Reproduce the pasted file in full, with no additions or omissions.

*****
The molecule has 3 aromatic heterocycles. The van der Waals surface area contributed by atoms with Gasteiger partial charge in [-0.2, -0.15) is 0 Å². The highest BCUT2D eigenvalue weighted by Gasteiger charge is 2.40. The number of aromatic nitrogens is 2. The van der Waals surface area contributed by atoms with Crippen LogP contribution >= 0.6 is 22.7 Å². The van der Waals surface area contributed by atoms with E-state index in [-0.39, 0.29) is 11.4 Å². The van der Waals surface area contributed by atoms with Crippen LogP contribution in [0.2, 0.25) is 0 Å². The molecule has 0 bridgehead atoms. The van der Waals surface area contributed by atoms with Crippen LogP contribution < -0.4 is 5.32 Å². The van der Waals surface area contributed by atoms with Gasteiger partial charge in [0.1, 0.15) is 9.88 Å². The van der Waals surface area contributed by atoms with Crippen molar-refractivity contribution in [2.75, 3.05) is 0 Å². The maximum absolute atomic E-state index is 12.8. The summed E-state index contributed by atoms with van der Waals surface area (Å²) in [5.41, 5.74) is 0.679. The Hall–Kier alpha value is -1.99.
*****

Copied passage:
The molecule has 3 aromatic heterocycles. The van der Waals surface area contributed by atoms with Gasteiger partial charge in [-0.2, -0.15) is 0 Å². The highest BCUT2D eigenvalue weighted by Gasteiger charge is 2.40. The number of aromatic nitrogens is 2. The van der Waals surface area contributed by atoms with Crippen LogP contribution >= 0.6 is 22.7 Å². The van der Waals surface area contributed by atoms with E-state index in [-0.39, 0.29) is 11.4 Å². The van der Waals surface area contributed by atoms with Crippen LogP contribution in [0.2, 0.25) is 0 Å². The molecule has 0 bridgehead atoms. The van der Waals surface area contributed by atoms with Crippen LogP contribution < -0.4 is 5.32 Å². The van der Waals surface area contributed by atoms with Gasteiger partial charge in [0.1, 0.15) is 9.88 Å². The van der Waals surface area contributed by atoms with Crippen molar-refractivity contribution in [2.75, 3.05) is 0 Å². The maximum absolute atomic E-state index is 12.8. The summed E-state index contributed by atoms with van der Waals surface area (Å²) in [5.41, 5.74) is 0.679. The Hall–Kier alpha value is -1.99.